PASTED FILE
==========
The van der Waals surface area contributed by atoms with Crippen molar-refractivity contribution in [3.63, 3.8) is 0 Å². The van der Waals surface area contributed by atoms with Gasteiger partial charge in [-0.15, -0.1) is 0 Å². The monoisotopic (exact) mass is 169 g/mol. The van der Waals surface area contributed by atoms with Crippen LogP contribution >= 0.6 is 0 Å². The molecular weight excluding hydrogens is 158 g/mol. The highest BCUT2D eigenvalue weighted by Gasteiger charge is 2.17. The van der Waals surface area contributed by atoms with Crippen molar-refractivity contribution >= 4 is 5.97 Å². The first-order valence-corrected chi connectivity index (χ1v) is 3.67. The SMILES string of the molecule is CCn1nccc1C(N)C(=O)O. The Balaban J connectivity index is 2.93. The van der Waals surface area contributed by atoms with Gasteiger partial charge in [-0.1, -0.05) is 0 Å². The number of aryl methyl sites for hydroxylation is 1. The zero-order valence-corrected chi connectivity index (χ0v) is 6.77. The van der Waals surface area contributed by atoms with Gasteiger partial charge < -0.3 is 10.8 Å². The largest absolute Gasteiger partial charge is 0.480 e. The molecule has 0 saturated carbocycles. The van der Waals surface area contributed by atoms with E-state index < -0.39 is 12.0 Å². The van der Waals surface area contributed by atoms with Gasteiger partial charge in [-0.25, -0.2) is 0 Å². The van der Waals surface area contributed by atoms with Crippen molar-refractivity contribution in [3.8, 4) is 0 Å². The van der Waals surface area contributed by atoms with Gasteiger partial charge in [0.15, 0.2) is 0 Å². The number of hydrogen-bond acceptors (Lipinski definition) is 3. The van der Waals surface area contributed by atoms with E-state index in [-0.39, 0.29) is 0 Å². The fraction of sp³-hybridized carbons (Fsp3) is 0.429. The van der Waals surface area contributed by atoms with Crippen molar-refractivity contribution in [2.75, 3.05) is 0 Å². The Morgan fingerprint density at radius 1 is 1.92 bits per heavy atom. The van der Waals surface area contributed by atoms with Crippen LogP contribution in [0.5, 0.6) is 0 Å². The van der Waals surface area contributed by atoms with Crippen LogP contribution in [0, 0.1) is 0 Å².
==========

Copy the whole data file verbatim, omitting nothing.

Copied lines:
The van der Waals surface area contributed by atoms with Crippen molar-refractivity contribution in [3.63, 3.8) is 0 Å². The van der Waals surface area contributed by atoms with Gasteiger partial charge in [-0.15, -0.1) is 0 Å². The monoisotopic (exact) mass is 169 g/mol. The van der Waals surface area contributed by atoms with Crippen LogP contribution >= 0.6 is 0 Å². The molecular weight excluding hydrogens is 158 g/mol. The highest BCUT2D eigenvalue weighted by Gasteiger charge is 2.17. The van der Waals surface area contributed by atoms with Crippen molar-refractivity contribution >= 4 is 5.97 Å². The first-order valence-corrected chi connectivity index (χ1v) is 3.67. The SMILES string of the molecule is CCn1nccc1C(N)C(=O)O. The Balaban J connectivity index is 2.93. The van der Waals surface area contributed by atoms with Gasteiger partial charge in [-0.1, -0.05) is 0 Å². The number of aryl methyl sites for hydroxylation is 1. The zero-order valence-corrected chi connectivity index (χ0v) is 6.77. The van der Waals surface area contributed by atoms with Gasteiger partial charge < -0.3 is 10.8 Å². The largest absolute Gasteiger partial charge is 0.480 e. The molecule has 0 saturated carbocycles. The van der Waals surface area contributed by atoms with E-state index < -0.39 is 12.0 Å². The van der Waals surface area contributed by atoms with Gasteiger partial charge in [-0.25, -0.2) is 0 Å². The van der Waals surface area contributed by atoms with Crippen molar-refractivity contribution in [3.8, 4) is 0 Å². The van der Waals surface area contributed by atoms with Gasteiger partial charge in [0.15, 0.2) is 0 Å². The number of hydrogen-bond acceptors (Lipinski definition) is 3. The van der Waals surface area contributed by atoms with E-state index in [-0.39, 0.29) is 0 Å². The fraction of sp³-hybridized carbons (Fsp3) is 0.429. The van der Waals surface area contributed by atoms with Crippen molar-refractivity contribution in [2.75, 3.05) is 0 Å². The Morgan fingerprint density at radius 1 is 1.92 bits per heavy atom. The van der Waals surface area contributed by atoms with Crippen LogP contribution in [0.5, 0.6) is 0 Å². The van der Waals surface area contributed by atoms with Crippen LogP contribution in [0, 0.1) is 0 Å².